Who doesn’t love a fountain?

Fountains are extravagantly, unceasingly festive.

Whether it’s the continuous trickle of Rome’s Trevi fountain, or the exuberant bursts of the Bellagio fountain in Las Vegas, a fountain is a thing of joy.

Some fountains are flashy and show-offy, like Seoul’s Banpo Bridge Moonlight Rainbow. Others, like New York’s Bethesda fountain in Central Park, are stately and majestic.

Human beings have been figuring out how to move water since time immemorial. The Assyrians, the Egyptians, the Greeks, they all built ingenious systems for hoisting water from rivers for drinking and irrigation. But the Romans perfected it. They built aqueducts and public baths. They worked out how to make fountains spray water into the air by using the pressure of water flowing from a distant and higher source.

After them, the Islamic world built fountains in Pasargades, Lahore, Alhambra and Istanbul.

And then, during the Renaissance, Europeans went crazy for fountains. They built them everywhere and in every possible configuration.

But in this day and age, with our hot and cold running water and our swimming pools and jacuzzis, what exactly is the point of a fountain?

Surely, they serve no purpose other than to be sheer, unadulterated fun.

Nowhere is this more obvious than Jaume Plensa’s hilarious Crown Fountain in Chicago’s Millennium Park.

More than merely a fountain, it is an interactive public art display. The video sculptures on the two huge glass brick towers regularly change and move and occasionally “spit” water into the enormous black granite reflecting pool between them.

Like I said, who doesn’t love a fountain!

Why am I talking about fountains? Well, I was reading this from one of my favorite writers, the South African missiologist, David Bosch the other day, “Mission is thereby seen as a movement from God to the world; the church is viewed as an instrument for that mission. There is church because there is mission, not vice versa.”

He concluded,

“To participate in mission is to participate in the movement of God’s love toward people, since God is a fountain of sending love.”

 

A fountain of sending love?

Not just a cleansing flood, washing away every “spot or wrinkle,” like Paul says in Ephesians 5:26-27.

Not just “water from the wells of salvation,” as in Isaiah 12:3.

Not even just a “fount of every blessing,” like it says in the old hymn.

But a fountain of sending love.

Bosch is saying that God’s love for and orientation toward the world he created is so central to his character that it cannot but move him into that world. We see God leaning into the world in the act of creation when he sends out his missionary (sent) word to fashion order from the chaos. We see it in his presence with Adam and Eve in the garden, and his devotion to Israel. We see it in him sending his son to redeem the world to himself.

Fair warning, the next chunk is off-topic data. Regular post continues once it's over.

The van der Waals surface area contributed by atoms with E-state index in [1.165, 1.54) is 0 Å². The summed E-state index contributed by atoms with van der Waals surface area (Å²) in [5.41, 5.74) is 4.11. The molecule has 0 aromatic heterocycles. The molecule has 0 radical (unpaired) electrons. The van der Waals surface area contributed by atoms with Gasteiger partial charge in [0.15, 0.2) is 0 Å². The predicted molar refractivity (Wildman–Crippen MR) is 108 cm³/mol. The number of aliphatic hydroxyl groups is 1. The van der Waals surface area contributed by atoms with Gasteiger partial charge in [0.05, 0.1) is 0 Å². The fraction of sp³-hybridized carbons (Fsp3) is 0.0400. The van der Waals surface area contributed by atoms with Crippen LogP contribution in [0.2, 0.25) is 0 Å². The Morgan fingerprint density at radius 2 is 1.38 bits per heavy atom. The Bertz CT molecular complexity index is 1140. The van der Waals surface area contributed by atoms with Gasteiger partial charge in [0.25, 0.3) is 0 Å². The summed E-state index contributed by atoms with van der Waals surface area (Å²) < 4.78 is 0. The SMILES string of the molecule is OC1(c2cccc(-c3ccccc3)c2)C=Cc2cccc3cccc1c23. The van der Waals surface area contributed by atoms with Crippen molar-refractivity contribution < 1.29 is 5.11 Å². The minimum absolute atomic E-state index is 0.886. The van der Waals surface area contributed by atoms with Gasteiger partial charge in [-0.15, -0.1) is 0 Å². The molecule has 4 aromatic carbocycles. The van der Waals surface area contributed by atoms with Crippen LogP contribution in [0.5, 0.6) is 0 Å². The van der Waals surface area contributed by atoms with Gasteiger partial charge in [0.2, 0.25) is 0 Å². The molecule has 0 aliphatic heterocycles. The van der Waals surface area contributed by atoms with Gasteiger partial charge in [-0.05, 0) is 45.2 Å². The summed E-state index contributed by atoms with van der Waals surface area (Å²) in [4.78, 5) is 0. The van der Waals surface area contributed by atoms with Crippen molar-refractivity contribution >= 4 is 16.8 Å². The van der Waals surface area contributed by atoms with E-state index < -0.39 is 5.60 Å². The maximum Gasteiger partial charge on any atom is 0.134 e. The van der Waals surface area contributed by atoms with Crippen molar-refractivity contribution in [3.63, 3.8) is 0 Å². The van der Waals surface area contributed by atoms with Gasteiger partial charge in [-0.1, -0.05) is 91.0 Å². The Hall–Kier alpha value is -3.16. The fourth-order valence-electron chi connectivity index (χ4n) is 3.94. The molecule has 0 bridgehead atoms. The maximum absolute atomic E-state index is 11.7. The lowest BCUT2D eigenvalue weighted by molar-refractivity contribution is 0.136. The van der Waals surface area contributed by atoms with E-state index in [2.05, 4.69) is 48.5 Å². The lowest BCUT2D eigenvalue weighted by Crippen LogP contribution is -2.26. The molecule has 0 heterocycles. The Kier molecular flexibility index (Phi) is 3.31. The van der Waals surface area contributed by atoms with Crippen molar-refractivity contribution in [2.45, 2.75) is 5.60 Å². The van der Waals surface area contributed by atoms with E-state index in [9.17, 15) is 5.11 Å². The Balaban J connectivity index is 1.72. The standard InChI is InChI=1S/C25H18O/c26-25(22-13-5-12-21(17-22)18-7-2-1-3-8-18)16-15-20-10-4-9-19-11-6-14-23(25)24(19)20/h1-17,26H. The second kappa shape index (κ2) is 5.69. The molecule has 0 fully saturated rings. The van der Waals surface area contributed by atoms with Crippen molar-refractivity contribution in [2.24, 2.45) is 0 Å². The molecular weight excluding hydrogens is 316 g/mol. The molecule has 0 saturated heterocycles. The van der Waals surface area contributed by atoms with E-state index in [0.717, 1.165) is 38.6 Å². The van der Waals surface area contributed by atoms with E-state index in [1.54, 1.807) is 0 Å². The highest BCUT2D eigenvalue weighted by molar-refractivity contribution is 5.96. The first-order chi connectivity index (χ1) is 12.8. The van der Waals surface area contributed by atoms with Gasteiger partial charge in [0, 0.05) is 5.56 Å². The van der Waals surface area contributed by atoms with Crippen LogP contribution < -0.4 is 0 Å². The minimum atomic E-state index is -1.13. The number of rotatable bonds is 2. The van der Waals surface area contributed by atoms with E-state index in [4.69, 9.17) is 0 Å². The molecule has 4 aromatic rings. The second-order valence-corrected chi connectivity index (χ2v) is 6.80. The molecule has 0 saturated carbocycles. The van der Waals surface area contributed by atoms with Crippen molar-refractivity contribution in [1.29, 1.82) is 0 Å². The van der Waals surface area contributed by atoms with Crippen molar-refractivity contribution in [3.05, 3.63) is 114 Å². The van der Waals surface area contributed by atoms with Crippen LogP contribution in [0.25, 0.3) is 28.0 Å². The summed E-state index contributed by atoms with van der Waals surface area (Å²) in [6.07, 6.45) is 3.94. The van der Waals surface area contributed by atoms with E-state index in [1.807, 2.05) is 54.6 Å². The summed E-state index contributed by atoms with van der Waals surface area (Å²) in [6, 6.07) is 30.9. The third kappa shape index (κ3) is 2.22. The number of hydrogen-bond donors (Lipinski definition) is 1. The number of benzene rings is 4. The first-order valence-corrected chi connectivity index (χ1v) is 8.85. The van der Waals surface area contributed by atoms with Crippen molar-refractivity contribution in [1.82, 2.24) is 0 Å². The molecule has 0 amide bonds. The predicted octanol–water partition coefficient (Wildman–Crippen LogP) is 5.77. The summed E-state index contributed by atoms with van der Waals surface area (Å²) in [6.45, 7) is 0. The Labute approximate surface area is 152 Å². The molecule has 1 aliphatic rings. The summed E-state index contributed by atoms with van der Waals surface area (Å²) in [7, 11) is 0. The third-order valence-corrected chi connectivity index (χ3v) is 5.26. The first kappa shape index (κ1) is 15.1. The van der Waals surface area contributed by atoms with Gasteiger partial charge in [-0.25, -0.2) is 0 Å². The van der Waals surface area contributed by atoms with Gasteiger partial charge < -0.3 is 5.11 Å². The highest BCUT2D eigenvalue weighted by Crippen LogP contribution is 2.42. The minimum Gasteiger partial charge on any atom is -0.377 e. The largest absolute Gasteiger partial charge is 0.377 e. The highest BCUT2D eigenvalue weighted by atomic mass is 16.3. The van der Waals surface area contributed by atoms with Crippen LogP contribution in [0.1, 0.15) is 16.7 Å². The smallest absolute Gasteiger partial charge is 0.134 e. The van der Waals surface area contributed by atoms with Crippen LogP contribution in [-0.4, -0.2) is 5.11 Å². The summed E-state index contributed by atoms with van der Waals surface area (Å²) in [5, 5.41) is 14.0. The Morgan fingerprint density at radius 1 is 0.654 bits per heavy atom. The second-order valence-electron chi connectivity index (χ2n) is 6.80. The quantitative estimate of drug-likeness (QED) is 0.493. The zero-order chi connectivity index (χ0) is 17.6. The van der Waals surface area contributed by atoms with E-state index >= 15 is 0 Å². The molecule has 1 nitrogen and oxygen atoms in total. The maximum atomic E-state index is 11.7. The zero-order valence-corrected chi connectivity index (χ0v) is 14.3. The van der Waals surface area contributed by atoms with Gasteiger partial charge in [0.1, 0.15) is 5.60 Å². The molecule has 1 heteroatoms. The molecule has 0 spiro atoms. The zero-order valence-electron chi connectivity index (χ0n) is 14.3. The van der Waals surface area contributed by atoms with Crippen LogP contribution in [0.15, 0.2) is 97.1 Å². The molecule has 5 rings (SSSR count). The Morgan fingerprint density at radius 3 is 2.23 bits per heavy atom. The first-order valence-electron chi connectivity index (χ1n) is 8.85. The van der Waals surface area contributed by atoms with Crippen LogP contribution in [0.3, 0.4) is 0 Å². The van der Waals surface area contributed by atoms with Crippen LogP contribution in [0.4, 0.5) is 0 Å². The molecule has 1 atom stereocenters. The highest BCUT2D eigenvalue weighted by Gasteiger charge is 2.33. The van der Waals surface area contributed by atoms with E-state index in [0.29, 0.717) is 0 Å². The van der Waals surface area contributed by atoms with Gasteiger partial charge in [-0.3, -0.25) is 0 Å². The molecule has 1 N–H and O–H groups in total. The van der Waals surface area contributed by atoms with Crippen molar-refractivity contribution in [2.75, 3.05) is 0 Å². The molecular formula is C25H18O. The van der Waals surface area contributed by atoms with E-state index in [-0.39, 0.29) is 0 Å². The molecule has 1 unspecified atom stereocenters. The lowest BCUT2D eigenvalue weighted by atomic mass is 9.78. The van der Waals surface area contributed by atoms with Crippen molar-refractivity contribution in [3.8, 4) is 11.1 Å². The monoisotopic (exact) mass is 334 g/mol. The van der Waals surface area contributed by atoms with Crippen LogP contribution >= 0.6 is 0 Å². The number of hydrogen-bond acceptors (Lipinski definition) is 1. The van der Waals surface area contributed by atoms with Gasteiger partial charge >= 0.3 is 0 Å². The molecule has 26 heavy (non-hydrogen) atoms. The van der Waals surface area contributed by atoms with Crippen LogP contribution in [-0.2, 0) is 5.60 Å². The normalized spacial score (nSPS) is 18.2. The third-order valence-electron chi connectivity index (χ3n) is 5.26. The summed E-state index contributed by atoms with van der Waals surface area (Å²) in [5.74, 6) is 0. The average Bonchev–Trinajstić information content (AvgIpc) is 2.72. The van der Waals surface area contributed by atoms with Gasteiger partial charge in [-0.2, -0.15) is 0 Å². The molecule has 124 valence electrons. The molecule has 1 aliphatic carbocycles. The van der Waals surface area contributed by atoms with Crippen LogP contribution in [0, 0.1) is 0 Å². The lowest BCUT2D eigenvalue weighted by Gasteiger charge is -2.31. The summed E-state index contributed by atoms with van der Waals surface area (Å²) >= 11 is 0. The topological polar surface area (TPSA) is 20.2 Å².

That God — the sent-and-sending God — is the one from whom flows such love it sweeps up the redeemed souls and propels them out into the still-broken world. Like a fountain.

That’s why there’s a church. The church is the redeemed community of sent ones. Like the cascading flow from a magnificent fountain, the church exists for this — to bring joy and hope to a broken world.

One of my favorite fountains is in my hometown. The El Alamein fountain in Sydney’s Kings Cross is a gorgeous 1961 modernist design evoking a huge dandelion of water above a series of four terraced pools. The spherical bronze fountain head comprises 211 radially arranged ‘stalks’, with an overall diameter of 12 ft 6 in (3.81 m). Each stalk sprays a small amount, but together they create a balloon of water.

Due to the effect of wind, the saucer-shaped films of water change from convex to concave shapes, giving an ever-changing movement to the sphere. As the films of water break into spray, the sphere has a drape of mist, falling onto the top hexagonal pool.

Recently, the El Alamein underwent a major restoration and was turned off for a number of months. Without the filmy flow of water, the structure just looks jagged and ugly. In fact, all fountains look weird when the water is turned off. But the El Alamein looks scary.

That’s a metaphor for the church. As David Bosch said, there is church because there is mission, not the other way round. We were designed to participate in the flow of God’s fountain of sending love. Each of us is like a stalk on the El Alamein fountain, each contributing its small part.

We were designed to let the love of God flow through us to the world, to the lost, to the poor, the marginalized, the outcast, the rejected and scorned. We were designed to be a beautiful, fun, exuberant, expression of God’s sending love. Children and the poor should splash in the stream, the lonely and lost should gambol beneath the torrent.

And when we don’t, we look ugly. Or scary.

Don’t stem the flow. Don’t try to turn off the faucet. Lean out into the world that God loves and let the fountain explode with life and hope.

 

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